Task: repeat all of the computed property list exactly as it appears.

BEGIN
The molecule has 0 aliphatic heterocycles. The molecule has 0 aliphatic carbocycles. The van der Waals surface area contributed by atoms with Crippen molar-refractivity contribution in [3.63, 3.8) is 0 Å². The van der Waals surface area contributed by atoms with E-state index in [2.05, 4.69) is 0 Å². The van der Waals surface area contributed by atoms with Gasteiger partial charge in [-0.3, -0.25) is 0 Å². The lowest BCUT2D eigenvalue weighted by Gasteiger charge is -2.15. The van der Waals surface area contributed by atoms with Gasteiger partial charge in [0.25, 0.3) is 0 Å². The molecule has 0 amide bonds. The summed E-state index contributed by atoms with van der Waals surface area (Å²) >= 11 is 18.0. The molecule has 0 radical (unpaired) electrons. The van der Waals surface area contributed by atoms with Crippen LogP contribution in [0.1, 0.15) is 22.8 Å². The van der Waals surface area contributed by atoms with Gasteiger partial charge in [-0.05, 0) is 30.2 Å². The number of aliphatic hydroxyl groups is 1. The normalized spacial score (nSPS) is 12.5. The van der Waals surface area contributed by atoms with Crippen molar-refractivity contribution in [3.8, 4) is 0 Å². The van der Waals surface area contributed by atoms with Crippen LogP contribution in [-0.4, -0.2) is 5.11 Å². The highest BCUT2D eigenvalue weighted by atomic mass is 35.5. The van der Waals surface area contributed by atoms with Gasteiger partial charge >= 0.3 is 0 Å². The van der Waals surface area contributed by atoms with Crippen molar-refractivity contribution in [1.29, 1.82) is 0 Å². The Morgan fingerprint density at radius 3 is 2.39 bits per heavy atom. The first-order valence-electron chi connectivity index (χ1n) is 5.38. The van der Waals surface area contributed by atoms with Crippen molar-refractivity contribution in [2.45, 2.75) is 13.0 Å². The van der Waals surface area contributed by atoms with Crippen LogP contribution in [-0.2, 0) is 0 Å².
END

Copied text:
The molecule has 0 aliphatic heterocycles. The molecule has 0 aliphatic carbocycles. The van der Waals surface area contributed by atoms with Crippen molar-refractivity contribution in [3.63, 3.8) is 0 Å². The van der Waals surface area contributed by atoms with E-state index in [2.05, 4.69) is 0 Å². The van der Waals surface area contributed by atoms with Gasteiger partial charge in [-0.3, -0.25) is 0 Å². The lowest BCUT2D eigenvalue weighted by Gasteiger charge is -2.15. The van der Waals surface area contributed by atoms with Gasteiger partial charge in [0.25, 0.3) is 0 Å². The molecule has 0 amide bonds. The summed E-state index contributed by atoms with van der Waals surface area (Å²) >= 11 is 18.0. The molecule has 0 radical (unpaired) electrons. The van der Waals surface area contributed by atoms with Crippen LogP contribution in [0.1, 0.15) is 22.8 Å². The van der Waals surface area contributed by atoms with Gasteiger partial charge in [-0.05, 0) is 30.2 Å². The number of aliphatic hydroxyl groups is 1. The normalized spacial score (nSPS) is 12.5. The van der Waals surface area contributed by atoms with Crippen molar-refractivity contribution in [3.8, 4) is 0 Å². The van der Waals surface area contributed by atoms with Crippen LogP contribution in [-0.4, -0.2) is 5.11 Å². The highest BCUT2D eigenvalue weighted by atomic mass is 35.5. The van der Waals surface area contributed by atoms with Gasteiger partial charge >= 0.3 is 0 Å². The van der Waals surface area contributed by atoms with Crippen molar-refractivity contribution in [1.29, 1.82) is 0 Å². The Morgan fingerprint density at radius 3 is 2.39 bits per heavy atom. The first-order valence-electron chi connectivity index (χ1n) is 5.38. The van der Waals surface area contributed by atoms with Crippen molar-refractivity contribution in [2.45, 2.75) is 13.0 Å². The van der Waals surface area contributed by atoms with Crippen LogP contribution in [-0.2, 0) is 0 Å².